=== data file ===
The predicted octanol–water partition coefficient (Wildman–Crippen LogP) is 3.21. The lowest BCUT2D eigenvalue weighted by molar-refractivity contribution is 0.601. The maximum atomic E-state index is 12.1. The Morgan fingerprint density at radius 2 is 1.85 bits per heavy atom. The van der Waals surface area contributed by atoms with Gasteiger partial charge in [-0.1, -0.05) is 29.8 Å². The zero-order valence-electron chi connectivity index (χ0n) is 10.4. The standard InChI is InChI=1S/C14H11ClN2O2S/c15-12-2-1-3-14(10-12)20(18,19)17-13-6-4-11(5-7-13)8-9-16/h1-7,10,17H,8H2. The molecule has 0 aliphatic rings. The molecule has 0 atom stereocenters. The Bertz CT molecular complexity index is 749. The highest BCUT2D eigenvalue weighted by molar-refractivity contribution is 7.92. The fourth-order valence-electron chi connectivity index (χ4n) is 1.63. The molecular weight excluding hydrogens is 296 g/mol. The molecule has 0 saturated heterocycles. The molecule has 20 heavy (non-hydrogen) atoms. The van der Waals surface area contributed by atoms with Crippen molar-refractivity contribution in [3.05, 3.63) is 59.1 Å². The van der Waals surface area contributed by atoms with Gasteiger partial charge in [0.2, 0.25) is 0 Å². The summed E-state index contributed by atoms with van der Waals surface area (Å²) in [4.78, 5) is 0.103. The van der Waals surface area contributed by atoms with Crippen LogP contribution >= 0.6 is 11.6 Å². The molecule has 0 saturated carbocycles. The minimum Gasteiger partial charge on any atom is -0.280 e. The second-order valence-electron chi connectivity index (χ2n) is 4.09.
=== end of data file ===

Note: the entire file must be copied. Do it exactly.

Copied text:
The predicted octanol–water partition coefficient (Wildman–Crippen LogP) is 3.21. The lowest BCUT2D eigenvalue weighted by molar-refractivity contribution is 0.601. The maximum atomic E-state index is 12.1. The Morgan fingerprint density at radius 2 is 1.85 bits per heavy atom. The van der Waals surface area contributed by atoms with Gasteiger partial charge in [-0.1, -0.05) is 29.8 Å². The zero-order valence-electron chi connectivity index (χ0n) is 10.4. The standard InChI is InChI=1S/C14H11ClN2O2S/c15-12-2-1-3-14(10-12)20(18,19)17-13-6-4-11(5-7-13)8-9-16/h1-7,10,17H,8H2. The molecule has 0 aliphatic rings. The molecule has 0 atom stereocenters. The Bertz CT molecular complexity index is 749. The highest BCUT2D eigenvalue weighted by molar-refractivity contribution is 7.92. The fourth-order valence-electron chi connectivity index (χ4n) is 1.63. The molecular weight excluding hydrogens is 296 g/mol. The molecule has 0 saturated heterocycles. The molecule has 20 heavy (non-hydrogen) atoms. The van der Waals surface area contributed by atoms with Crippen molar-refractivity contribution in [3.05, 3.63) is 59.1 Å². The van der Waals surface area contributed by atoms with Gasteiger partial charge in [0.2, 0.25) is 0 Å². The summed E-state index contributed by atoms with van der Waals surface area (Å²) in [4.78, 5) is 0.103. The van der Waals surface area contributed by atoms with Crippen LogP contribution >= 0.6 is 11.6 Å². The molecule has 0 saturated carbocycles. The minimum Gasteiger partial charge on any atom is -0.280 e. The second-order valence-electron chi connectivity index (χ2n) is 4.09.